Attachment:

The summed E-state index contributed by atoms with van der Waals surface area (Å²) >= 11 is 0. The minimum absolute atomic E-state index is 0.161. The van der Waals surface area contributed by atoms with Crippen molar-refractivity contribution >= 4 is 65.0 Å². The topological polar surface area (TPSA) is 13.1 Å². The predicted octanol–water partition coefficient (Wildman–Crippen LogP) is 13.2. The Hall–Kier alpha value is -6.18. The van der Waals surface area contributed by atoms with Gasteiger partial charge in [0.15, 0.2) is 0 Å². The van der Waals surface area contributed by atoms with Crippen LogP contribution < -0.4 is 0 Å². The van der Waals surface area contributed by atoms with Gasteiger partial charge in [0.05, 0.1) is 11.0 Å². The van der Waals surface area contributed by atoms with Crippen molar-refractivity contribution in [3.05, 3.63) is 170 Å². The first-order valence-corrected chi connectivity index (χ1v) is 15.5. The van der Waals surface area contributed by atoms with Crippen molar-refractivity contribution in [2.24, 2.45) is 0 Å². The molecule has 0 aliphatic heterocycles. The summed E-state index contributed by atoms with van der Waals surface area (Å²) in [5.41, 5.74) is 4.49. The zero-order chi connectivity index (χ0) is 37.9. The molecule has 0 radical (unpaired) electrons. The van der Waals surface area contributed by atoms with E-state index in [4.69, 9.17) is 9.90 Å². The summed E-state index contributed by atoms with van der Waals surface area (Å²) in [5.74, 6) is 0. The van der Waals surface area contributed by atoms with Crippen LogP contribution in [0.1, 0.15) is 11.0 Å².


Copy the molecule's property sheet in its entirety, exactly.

The summed E-state index contributed by atoms with van der Waals surface area (Å²) >= 11 is 0. The minimum absolute atomic E-state index is 0.161. The van der Waals surface area contributed by atoms with Crippen molar-refractivity contribution >= 4 is 65.0 Å². The topological polar surface area (TPSA) is 13.1 Å². The predicted octanol–water partition coefficient (Wildman–Crippen LogP) is 13.2. The Hall–Kier alpha value is -6.18. The van der Waals surface area contributed by atoms with Gasteiger partial charge in [0.15, 0.2) is 0 Å². The van der Waals surface area contributed by atoms with Crippen LogP contribution < -0.4 is 0 Å². The van der Waals surface area contributed by atoms with Gasteiger partial charge in [0.05, 0.1) is 11.0 Å². The van der Waals surface area contributed by atoms with Crippen molar-refractivity contribution in [3.05, 3.63) is 170 Å². The first-order valence-corrected chi connectivity index (χ1v) is 15.5. The van der Waals surface area contributed by atoms with Crippen molar-refractivity contribution in [2.24, 2.45) is 0 Å². The molecule has 0 aliphatic heterocycles. The summed E-state index contributed by atoms with van der Waals surface area (Å²) in [5.41, 5.74) is 4.49. The zero-order chi connectivity index (χ0) is 37.9. The molecule has 0 radical (unpaired) electrons. The van der Waals surface area contributed by atoms with E-state index in [4.69, 9.17) is 9.90 Å². The summed E-state index contributed by atoms with van der Waals surface area (Å²) in [5.74, 6) is 0. The van der Waals surface area contributed by atoms with Crippen LogP contribution in [0.1, 0.15) is 11.0 Å².